Monday, October 22, 2007

Saving Energy in the Home - washing clothes

Like the law of traffic that says the number of cars expands to fill the roads available, just think of London's M25, there seems to be a similar one for laundry.  The number of clothes to be washed expands to keep the washing machine busy.  If it's so easy to wash, why not just wear things once and then clean them so your clothes are always fresh and clean.

The article: asks if we spend less time doing the washing than 100 years ago.

I remember with some fondness, the first washing machine I had, a little twin tub where you put the washing in one side, ran a very quick cycle, about 10 mins I think, put the clothes in the the other side to spin and that was it!  It was more effort, but if you spent an hour doing the washing that was a lot of washing!  I now have two washing machines, yes two, and there is a good reason for this.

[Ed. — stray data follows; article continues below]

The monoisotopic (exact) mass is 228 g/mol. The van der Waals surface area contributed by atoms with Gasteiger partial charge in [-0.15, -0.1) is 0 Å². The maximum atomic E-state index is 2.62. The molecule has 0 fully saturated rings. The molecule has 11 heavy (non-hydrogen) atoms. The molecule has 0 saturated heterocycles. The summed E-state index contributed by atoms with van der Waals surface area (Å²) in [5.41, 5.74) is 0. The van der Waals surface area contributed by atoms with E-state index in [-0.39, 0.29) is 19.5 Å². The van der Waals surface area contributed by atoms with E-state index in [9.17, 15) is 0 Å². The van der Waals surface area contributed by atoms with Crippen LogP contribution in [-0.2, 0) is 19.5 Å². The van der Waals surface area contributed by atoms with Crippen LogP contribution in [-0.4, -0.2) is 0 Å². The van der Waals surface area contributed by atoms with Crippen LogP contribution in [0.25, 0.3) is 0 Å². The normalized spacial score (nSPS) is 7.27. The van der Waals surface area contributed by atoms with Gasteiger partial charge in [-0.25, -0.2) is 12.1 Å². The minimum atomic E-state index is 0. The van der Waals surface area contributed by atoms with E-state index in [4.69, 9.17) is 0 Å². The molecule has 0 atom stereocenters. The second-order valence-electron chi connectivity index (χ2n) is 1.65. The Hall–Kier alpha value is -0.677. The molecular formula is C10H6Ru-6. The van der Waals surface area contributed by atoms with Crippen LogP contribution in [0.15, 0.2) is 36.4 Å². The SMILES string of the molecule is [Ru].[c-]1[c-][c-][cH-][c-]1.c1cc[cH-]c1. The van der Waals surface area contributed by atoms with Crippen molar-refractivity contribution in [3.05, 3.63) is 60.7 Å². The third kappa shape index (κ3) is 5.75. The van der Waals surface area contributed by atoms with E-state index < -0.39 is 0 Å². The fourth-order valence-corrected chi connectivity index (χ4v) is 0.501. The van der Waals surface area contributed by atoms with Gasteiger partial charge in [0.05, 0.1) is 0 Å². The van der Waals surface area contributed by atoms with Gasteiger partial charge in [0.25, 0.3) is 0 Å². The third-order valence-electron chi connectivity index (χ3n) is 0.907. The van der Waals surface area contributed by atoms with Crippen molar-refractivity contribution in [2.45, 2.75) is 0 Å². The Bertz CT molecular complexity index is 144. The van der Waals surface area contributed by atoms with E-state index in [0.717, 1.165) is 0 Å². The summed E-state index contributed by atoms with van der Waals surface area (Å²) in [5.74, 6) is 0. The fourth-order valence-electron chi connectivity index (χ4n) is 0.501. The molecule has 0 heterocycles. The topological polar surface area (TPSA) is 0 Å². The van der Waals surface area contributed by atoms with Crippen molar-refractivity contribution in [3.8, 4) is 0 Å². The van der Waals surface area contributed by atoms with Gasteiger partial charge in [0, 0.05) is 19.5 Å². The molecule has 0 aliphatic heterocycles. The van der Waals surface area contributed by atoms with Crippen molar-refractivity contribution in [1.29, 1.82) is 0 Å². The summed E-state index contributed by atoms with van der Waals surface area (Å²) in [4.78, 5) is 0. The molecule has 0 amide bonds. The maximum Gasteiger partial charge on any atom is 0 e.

I have a conventional washing machine that gets used about twice a month, overnight, to do delicates.  The other is a big top loader with no heating element.  When I have a bath I can divert the bath water to the washing machine for the wash cycle and rinse with cold, which is, I've been told, efficient for removing detergent anyway.

So if we used recycled water to wash our clothes and only washed them when they were dirty, how much energy could we save?

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